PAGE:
2.5 and 2.8 fuel pumps (Page 1/2)
handymanpat JUN 22, 11:23 PM
Ok, so I dropped the tank on my newest fiero, an 87 2.5
The tank, pump and sender was wrecked.
I had another tank, sender and 3 pumps.
All 3 pumps look the same and I cannot see any way to determine if they are for the 2.8 or 2.5.
These pumps look almost new and I am sure I did buy one or two of them new and for some reason we’re not used very long.
I would rather use one of the good pumps I have instead of spending another 50.00 for another new pump.
Here is my question.
Can the 2.8 pump be used in a 2.5?
I would imagine the 2.5 pump might not be strong enough for the 2.8 engine but is the 2.8 pump ok to you in my 2.5?
Since I cannot tell what the pumps are I do not know which engine they are for.
Thanks for any help.
If I have to, I can just use the new pump from autozone but I would like to use one I already have.
Thanks Pat

pat moody

Patrick JUN 23, 03:21 AM

Originally posted by handymanpat:

Since I cannot tell what the pumps are I do not know which engine they are for.

It wouldn't be all that difficult for a handy guy to stick each pump in a bucket of something, connect 12v, and measure what the pressure is. Seriously, it's pretty easy to do.

My feeling is that if a higher pressure fuel pump would've worked fine long-term with a duke, then Pontiac wouldn't have bothered messing with two different pumps on the Fiero assembly line.

[This message has been edited by Patrick (edited 06-23-2021).]

handymanpat JUN 23, 04:52 AM
Yes, that sounds like a good idea.
I was hoping that the higher pressure pump would run the 2.5 but I was sure the weaker pump would not run the 2.8
The people at autozone were the ones that said the pump they sold me would work for both engines, that’s what got me to thinking it would.
Well, thanks for letting me know.
I will test the pumps to find the pressure they have and then mark each one so I know which ones I have.
Thanks again for everything and my little handyman guy says thanks also!
fierofool JUN 23, 08:04 AM
Think about people doing an engine upgrade and rather than changing out the pump, just increase pressure at the regulator to flow more fuel. That's the effect the higher pressure would have on the 2.5 injector. I don't know if you could possibly put an adjustable regulator on the Duke and throttle down the pressure.
Dennis LaGrua JUN 23, 09:06 AM
The Duke fueling system was made to produce a steady 15 psi of pressure. If you install the 2.8L pump it could be said that the fuel pressure regulator would keep the pressure to 15 psi but there is always the possibility that the high pressure that the 2.8L pump will put out may damage the regulator. Testing the pump with a pressure gauge is the best idea but what liquid do you use? I would not use gasoline out of the tank. Using water should be safe short term.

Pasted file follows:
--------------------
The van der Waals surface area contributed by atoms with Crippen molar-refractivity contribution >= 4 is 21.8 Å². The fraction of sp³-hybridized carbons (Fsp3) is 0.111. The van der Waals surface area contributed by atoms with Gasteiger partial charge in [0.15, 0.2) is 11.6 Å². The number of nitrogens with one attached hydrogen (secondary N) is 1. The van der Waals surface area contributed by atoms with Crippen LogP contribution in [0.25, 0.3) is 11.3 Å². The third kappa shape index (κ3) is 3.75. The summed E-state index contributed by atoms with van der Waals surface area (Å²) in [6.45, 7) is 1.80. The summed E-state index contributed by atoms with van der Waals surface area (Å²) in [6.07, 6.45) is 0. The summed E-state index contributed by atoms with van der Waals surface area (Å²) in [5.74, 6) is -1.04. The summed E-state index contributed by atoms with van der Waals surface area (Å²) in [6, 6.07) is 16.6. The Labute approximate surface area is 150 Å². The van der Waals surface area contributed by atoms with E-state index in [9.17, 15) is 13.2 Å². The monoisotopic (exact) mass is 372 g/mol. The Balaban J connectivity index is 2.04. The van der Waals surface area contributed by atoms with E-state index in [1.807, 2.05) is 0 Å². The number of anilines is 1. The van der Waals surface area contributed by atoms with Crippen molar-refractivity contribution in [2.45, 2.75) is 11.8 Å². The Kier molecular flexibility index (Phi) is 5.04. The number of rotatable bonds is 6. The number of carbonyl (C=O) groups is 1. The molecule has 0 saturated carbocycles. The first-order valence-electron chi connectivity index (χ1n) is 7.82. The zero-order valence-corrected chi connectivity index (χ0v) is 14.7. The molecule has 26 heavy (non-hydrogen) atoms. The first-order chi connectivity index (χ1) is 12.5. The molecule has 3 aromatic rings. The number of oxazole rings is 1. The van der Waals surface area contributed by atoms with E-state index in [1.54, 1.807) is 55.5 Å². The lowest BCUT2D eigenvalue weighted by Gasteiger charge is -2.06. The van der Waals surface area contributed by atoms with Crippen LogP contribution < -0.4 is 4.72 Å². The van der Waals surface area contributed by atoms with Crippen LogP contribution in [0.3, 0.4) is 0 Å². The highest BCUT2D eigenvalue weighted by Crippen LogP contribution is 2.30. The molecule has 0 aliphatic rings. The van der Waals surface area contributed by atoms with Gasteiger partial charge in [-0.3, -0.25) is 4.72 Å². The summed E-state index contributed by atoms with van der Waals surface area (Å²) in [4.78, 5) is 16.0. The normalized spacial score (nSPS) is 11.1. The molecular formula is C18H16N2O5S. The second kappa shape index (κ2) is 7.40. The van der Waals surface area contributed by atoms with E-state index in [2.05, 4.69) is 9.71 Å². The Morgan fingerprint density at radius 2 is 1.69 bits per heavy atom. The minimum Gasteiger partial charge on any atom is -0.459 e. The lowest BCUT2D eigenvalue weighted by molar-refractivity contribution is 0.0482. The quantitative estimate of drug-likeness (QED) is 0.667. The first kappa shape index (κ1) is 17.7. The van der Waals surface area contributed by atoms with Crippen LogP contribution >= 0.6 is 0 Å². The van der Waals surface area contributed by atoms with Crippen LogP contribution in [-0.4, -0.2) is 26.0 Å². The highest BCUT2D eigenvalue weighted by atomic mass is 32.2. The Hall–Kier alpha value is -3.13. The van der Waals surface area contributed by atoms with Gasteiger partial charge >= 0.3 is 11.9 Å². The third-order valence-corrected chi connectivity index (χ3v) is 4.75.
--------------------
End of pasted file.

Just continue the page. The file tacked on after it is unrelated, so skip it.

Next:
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handymanpat JUN 23, 09:14 AM
Thanks you guys!
I knew there were people who whorls immediately know the answer and have the solutions.
I do not want to damage the regulator for sure.
I did change out the filter along with the sender and the pump but I was not getting any fuel from the injector.
The gas was dripping a little from it but there was no spray.
The car sat for a few years but supposedly did run back 2019.
I bet the injector or fuel line is gummed up and clogged!
Thanks again for letting me know
Patrick JUN 23, 12:21 PM

Originally posted by Dennis LaGrua:

Testing the pump with a pressure gauge is the best idea but what liquid do you use? I would not use gasoline out of the tank. Using water should be safe short term.

Yes, I'd shy away from using gasoline for safety reasons. It was probably varsol that I used when I was testing fuel pumps outside of the gas tank. I think using a solvent or kerosene or something along those lines would be fine. Personally, I wouldn't use water... just in case it corrodes the inside of the pump if the pump isn't immediately put into service afterwards.
handymanpat JUN 23, 12:32 PM
I will use something besides water or gas.
I do have kerosene from a lamp I can use.
It will be good to know what pumps I actually have.
Thanks Pat
theogre JUN 24, 10:11 AM
The regulator for TBI on 2.5 will likely peg w/ 2.8 pump.

Not only pumps are make for pressure but volume too.
Likely won't "damage" the reg but force all the way open for volume and high pressure will make 2.5 for have problems.
Even setting DTC 45 at random because ECM sees "Rich Engine." Even w/o setting DTC, Fuel Map is pegged rich most to all of the time as viewed by ECM scanners. As is, Many are setup so Engine Idle near/at the limit for BLM number.
See my Cave, Scan Tool Help and More on Tools

Might be hard to test on a bench w/o something to restrict flow and gauge to see pressure.
2.5 system pressure is 9-13psi via regulator and their pumps "top out" at 18-20 psi to make sure engine get right system pressure.

Don't restrict flow for long to see the "top out" or "stall" pressure. Electric Fuel Pumps need constant overflow to lube and cooling.

Dr. Ian Malcolm: Yeah, but your scientists were so preoccupied with whether or not they could, they didn't stop to think if they should.
(Jurassic Park)

The Ogre's Fiero Cave

[This message has been edited by theogre (edited 06-24-2021).]

handymanpat JUN 24, 11:47 AM
Here is my new solution.
I’m going to just eat the 55.00 for the new pump and not bother with the others.
I will test them at some point but now I’m afraid I will end up making more problems and have more time and trouble into Messing with the existing pumps.
I bet I had put on a 2.8 pump and it maxed out the system because it was just a drip from the injector!
I will put on the new pump and repost my results.
Thanks everyone!